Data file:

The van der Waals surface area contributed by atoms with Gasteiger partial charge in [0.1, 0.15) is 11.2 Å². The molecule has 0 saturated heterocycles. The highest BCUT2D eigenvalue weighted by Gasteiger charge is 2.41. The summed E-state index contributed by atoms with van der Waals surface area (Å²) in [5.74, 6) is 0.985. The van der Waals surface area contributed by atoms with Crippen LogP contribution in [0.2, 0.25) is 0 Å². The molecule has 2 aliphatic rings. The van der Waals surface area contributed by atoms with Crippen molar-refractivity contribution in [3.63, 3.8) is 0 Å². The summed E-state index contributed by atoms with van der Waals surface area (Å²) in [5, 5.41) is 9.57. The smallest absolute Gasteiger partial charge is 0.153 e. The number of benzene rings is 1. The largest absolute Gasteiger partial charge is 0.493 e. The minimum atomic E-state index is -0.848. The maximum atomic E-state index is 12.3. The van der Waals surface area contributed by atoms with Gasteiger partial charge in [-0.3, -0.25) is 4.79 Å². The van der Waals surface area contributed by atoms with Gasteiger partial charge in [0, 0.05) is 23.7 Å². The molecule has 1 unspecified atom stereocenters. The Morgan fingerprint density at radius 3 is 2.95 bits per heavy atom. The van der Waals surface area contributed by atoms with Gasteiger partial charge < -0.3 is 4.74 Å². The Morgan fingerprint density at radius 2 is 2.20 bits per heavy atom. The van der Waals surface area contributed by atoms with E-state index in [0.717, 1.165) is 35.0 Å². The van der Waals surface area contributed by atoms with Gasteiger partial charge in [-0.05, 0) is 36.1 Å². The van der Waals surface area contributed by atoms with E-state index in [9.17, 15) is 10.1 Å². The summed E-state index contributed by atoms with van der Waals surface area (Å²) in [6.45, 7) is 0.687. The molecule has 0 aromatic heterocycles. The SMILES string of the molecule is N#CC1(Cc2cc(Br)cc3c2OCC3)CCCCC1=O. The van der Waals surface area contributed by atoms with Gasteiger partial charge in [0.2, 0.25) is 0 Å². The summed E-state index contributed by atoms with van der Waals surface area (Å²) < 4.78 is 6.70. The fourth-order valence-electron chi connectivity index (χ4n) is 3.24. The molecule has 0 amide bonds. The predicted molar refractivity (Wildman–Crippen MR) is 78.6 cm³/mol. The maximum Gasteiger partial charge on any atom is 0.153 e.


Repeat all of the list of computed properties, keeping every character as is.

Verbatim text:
The van der Waals surface area contributed by atoms with Gasteiger partial charge in [0.1, 0.15) is 11.2 Å². The molecule has 0 saturated heterocycles. The highest BCUT2D eigenvalue weighted by Gasteiger charge is 2.41. The summed E-state index contributed by atoms with van der Waals surface area (Å²) in [5.74, 6) is 0.985. The van der Waals surface area contributed by atoms with Crippen LogP contribution in [0.2, 0.25) is 0 Å². The molecule has 2 aliphatic rings. The van der Waals surface area contributed by atoms with Crippen molar-refractivity contribution in [3.63, 3.8) is 0 Å². The summed E-state index contributed by atoms with van der Waals surface area (Å²) in [5, 5.41) is 9.57. The smallest absolute Gasteiger partial charge is 0.153 e. The number of benzene rings is 1. The largest absolute Gasteiger partial charge is 0.493 e. The minimum atomic E-state index is -0.848. The maximum atomic E-state index is 12.3. The van der Waals surface area contributed by atoms with Gasteiger partial charge in [-0.3, -0.25) is 4.79 Å². The van der Waals surface area contributed by atoms with Gasteiger partial charge in [0, 0.05) is 23.7 Å². The molecule has 1 unspecified atom stereocenters. The Morgan fingerprint density at radius 3 is 2.95 bits per heavy atom. The van der Waals surface area contributed by atoms with Gasteiger partial charge < -0.3 is 4.74 Å². The Morgan fingerprint density at radius 2 is 2.20 bits per heavy atom. The van der Waals surface area contributed by atoms with E-state index in [0.717, 1.165) is 35.0 Å². The van der Waals surface area contributed by atoms with Gasteiger partial charge in [-0.05, 0) is 36.1 Å². The van der Waals surface area contributed by atoms with E-state index in [9.17, 15) is 10.1 Å². The summed E-state index contributed by atoms with van der Waals surface area (Å²) in [6.45, 7) is 0.687. The molecule has 0 aromatic heterocycles. The SMILES string of the molecule is N#CC1(Cc2cc(Br)cc3c2OCC3)CCCCC1=O. The van der Waals surface area contributed by atoms with Gasteiger partial charge in [0.2, 0.25) is 0 Å². The summed E-state index contributed by atoms with van der Waals surface area (Å²) < 4.78 is 6.70. The fourth-order valence-electron chi connectivity index (χ4n) is 3.24. The molecule has 0 amide bonds. The predicted molar refractivity (Wildman–Crippen MR) is 78.6 cm³/mol. The maximum Gasteiger partial charge on any atom is 0.153 e.